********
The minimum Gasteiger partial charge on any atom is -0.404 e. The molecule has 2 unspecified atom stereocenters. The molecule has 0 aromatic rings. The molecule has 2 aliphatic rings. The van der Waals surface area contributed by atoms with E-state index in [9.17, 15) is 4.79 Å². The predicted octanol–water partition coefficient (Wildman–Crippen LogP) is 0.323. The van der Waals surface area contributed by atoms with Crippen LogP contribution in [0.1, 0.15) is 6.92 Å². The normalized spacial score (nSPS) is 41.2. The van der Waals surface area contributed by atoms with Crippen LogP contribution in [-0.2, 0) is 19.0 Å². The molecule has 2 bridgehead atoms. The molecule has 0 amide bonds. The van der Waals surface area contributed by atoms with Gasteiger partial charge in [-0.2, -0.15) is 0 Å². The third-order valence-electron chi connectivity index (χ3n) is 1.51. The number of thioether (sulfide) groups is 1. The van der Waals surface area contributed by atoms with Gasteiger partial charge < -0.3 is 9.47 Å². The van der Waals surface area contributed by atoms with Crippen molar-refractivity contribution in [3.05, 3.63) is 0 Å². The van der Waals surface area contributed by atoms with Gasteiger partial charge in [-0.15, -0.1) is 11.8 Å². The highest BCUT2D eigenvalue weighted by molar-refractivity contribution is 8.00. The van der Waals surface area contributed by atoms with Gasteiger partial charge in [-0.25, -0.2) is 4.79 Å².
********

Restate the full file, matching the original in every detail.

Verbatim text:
The minimum Gasteiger partial charge on any atom is -0.404 e. The molecule has 2 unspecified atom stereocenters. The molecule has 0 aromatic rings. The molecule has 2 aliphatic rings. The van der Waals surface area contributed by atoms with E-state index in [9.17, 15) is 4.79 Å². The predicted octanol–water partition coefficient (Wildman–Crippen LogP) is 0.323. The van der Waals surface area contributed by atoms with Crippen LogP contribution in [0.1, 0.15) is 6.92 Å². The normalized spacial score (nSPS) is 41.2. The van der Waals surface area contributed by atoms with Crippen LogP contribution in [-0.2, 0) is 19.0 Å². The molecule has 2 bridgehead atoms. The molecule has 0 amide bonds. The van der Waals surface area contributed by atoms with Gasteiger partial charge in [-0.2, -0.15) is 0 Å². The third-order valence-electron chi connectivity index (χ3n) is 1.51. The number of thioether (sulfide) groups is 1. The van der Waals surface area contributed by atoms with Gasteiger partial charge < -0.3 is 9.47 Å². The van der Waals surface area contributed by atoms with Crippen molar-refractivity contribution in [3.05, 3.63) is 0 Å². The van der Waals surface area contributed by atoms with Gasteiger partial charge in [-0.15, -0.1) is 11.8 Å². The highest BCUT2D eigenvalue weighted by molar-refractivity contribution is 8.00. The van der Waals surface area contributed by atoms with Gasteiger partial charge in [-0.25, -0.2) is 4.79 Å².